third-party challenges to our patents in the European Patent Office and in the U.S. Patent and Trademark Office;
public concern as to the safety or effectiveness of any of our marketed products, EYLEA, ZALTRAP, or ARCALYST, or product candidates or new indications for our marketed products;
pricing or reimbursement actions or decisions by government authorities or insurers affecting the coverage or reimbursement of any of our marketed products or competitors’ products;
our ability to raise additional capital as needed on favorable terms;
developments in our relationships with collaborative partners or key customers;
developments in the biotechnology industry or in government regulation of healthcare;
large sales of our Common Stock by our executive officers, directors, or significant shareholders;
arrivals and departures of key personnel; and
general market conditions.

In addition, in the fourth quarter of 2012, we determined, based on our facts and circumstances, that it was more likely than not that a substantial portion of our deferred tax assets would be realized and, as a result, substantially all of our valuation allowance against deferred tax assets was released. Therefore, beginning in 2013, we expect to commence recording income tax expense at an estimated tax rate that will likely approximate statutory tax rates, which would result in a significant reduction in our net income and net income per share and may have an impact on the market price of our Common Stock.

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The trading price of our Common Stock has been, and could continue to be, subject to wide fluctuations in response to these and other factors, including the sale or attempted sale of a large amount of our Common Stock in the market. Broad market fluctuations may also adversely affect the market price of our Common Stock.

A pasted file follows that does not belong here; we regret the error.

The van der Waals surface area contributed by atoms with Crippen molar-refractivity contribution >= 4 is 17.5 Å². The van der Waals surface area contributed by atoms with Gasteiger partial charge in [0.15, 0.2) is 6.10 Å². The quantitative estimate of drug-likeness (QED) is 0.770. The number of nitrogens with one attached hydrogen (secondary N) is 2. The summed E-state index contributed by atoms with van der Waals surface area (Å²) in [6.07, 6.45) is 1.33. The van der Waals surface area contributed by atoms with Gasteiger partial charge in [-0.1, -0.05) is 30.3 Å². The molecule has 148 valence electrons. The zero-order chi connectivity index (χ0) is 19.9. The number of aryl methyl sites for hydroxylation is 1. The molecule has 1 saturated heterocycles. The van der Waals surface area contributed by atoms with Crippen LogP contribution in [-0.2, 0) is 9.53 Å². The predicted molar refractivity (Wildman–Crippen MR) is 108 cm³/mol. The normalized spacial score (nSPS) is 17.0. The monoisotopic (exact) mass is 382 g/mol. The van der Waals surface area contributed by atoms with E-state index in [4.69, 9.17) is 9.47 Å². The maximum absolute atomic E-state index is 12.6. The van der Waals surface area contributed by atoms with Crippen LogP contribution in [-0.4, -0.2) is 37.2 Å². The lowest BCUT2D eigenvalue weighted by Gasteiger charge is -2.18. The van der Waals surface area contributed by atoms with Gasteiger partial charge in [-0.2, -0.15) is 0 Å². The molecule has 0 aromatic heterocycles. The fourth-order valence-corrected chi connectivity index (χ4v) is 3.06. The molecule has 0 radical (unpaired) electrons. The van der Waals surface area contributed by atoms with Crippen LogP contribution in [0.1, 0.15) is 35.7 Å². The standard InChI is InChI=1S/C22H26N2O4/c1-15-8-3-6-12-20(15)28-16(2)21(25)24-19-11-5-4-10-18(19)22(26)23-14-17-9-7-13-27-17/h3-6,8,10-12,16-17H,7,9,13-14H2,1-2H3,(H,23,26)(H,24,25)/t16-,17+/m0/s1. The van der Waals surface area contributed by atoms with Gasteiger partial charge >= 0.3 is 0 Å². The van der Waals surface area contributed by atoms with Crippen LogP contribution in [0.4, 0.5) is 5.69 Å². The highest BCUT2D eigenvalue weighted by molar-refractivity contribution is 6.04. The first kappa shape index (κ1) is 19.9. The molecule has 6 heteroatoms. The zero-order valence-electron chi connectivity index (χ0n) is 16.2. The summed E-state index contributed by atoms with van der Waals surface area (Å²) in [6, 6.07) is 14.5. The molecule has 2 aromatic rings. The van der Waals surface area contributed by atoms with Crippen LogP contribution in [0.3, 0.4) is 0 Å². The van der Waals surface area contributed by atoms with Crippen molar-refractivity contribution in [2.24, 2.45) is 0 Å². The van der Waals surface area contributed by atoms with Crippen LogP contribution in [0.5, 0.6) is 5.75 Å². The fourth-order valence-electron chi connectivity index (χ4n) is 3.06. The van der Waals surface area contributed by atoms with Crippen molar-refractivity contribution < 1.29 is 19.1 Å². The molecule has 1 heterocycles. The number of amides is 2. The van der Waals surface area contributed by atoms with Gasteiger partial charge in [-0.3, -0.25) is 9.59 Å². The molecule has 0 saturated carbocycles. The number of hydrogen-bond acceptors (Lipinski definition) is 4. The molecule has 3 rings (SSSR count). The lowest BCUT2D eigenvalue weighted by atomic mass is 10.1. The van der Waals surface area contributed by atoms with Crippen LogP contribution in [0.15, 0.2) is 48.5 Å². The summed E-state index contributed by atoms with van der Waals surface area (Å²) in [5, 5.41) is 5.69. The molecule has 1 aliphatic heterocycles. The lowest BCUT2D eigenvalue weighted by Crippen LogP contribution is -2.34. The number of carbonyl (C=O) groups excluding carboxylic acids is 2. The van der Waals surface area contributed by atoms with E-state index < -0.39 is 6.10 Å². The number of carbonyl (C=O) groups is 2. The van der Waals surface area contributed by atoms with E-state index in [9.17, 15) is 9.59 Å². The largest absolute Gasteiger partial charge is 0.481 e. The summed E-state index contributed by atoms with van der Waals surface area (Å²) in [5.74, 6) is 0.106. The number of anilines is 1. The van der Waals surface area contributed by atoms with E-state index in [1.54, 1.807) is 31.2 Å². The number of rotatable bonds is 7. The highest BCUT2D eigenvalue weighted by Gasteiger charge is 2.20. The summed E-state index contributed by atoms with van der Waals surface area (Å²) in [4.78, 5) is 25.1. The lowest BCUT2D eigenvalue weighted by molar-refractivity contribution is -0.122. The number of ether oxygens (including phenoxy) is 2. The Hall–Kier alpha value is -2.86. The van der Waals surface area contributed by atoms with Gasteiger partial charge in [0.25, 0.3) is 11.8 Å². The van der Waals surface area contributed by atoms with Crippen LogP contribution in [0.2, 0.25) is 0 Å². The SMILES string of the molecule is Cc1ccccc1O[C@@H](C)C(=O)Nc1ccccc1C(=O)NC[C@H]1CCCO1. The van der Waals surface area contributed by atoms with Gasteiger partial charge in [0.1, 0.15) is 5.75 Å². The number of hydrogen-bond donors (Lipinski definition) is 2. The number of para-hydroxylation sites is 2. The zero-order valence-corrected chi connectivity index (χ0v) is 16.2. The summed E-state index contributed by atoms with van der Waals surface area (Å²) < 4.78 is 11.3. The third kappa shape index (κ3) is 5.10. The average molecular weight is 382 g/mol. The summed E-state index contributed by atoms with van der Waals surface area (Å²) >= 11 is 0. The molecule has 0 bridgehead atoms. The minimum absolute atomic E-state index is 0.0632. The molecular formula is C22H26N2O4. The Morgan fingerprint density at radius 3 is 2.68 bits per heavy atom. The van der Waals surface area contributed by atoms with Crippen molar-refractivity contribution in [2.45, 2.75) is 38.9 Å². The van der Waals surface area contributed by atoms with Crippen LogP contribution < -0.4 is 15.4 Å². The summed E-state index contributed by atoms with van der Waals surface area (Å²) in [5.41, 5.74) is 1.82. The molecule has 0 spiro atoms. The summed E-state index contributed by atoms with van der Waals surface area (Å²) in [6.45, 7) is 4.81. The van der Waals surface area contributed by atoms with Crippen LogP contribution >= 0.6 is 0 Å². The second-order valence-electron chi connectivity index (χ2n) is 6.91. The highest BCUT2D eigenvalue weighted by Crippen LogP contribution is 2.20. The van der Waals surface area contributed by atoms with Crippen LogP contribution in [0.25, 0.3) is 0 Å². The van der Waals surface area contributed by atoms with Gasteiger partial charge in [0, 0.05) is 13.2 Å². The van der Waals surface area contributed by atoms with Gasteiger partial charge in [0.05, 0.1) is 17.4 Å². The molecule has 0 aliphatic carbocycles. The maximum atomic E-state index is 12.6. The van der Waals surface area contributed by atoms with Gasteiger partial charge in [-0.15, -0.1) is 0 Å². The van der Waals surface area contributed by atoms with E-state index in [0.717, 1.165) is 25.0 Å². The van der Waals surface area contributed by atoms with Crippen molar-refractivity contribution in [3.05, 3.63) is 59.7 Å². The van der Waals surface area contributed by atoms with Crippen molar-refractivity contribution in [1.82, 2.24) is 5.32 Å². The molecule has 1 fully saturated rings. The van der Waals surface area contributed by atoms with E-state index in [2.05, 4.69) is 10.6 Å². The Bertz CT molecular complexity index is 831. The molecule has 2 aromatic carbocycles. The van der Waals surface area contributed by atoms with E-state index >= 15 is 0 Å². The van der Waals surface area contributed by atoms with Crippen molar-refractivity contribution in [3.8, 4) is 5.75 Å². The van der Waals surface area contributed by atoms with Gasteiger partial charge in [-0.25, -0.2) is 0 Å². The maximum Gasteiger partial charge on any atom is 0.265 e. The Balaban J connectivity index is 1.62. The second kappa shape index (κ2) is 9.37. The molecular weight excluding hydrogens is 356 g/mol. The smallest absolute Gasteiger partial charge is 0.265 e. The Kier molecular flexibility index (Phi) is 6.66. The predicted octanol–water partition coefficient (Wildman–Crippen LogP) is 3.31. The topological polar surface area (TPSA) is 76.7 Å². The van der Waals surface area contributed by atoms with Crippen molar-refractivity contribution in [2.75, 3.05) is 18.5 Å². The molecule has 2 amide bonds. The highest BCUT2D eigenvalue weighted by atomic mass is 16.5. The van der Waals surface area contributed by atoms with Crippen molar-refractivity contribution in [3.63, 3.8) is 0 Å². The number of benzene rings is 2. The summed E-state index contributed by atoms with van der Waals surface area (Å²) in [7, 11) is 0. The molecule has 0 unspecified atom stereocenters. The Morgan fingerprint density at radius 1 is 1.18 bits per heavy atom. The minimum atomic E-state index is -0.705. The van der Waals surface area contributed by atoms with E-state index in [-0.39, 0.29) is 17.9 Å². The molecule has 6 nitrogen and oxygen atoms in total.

Future sales of our Common Stock by our significant shareholders or us may depress our stock price and impair our ability to raise funds in new share offerings.
A small number of our shareholders beneficially own a substantial amount of our Common Stock. As of December 31, 2012, our five largest shareholders plus Leonard S. Schleifer, M.D, Ph.D., our Chief Executive Officer, beneficially owned 54.1% of our outstanding shares of Common Stock, assuming, in the case of our Chief Executive Officer, the conversion of his Class A Stock into Common Stock and the exercise of all options held by him which are exercisable within 60 days of December 31, 2012. In September 2003, Sanofi (then Aventis Pharmaceuticals Inc.) purchased 2,799,552 newly issued, unregistered shares of our Common Stock, and in December 2007 Sanofi purchased an additional 12,000,000 newly issued, unregistered shares of our Common Stock. Under our investor agreement, as amended, with Sanofi, these shares may not be sold until December 20, 2017 except under limited circumstances and subject to earlier termination of these restrictions upon the occurrence of certain events. In addition, in October 2010, Sanofi purchased an additional 1,017,401 shares of Common Stock in our underwritten public offering. As of December 31, 2012, Sanofi beneficially owned 15,816,953 shares of our Common Stock, representing approximately 16.6% of the shares of Common Stock then outstanding. In February 2013, we received from Sanofi a notification under the Hart-Scott-Rodino Antitrust Improvements Act of 1976 that it intends to acquire additional Common Stock through open market purchases and direct purchases from shareholders. If Sanofi, or our other significant shareholders or we, sell substantial amounts of our Common Stock in the public market, or there is a perception that such sales may occur, the market price of our Common Stock could fall. Sales of Common Stock by our significant shareholders, including Sanofi, also might make it more difficult for us to raise funds by selling equity or equity-related securities in the future at a time and price that we deem appropriate.
Our existing shareholders may be able to exert significant influence over matters requiring shareholder approval.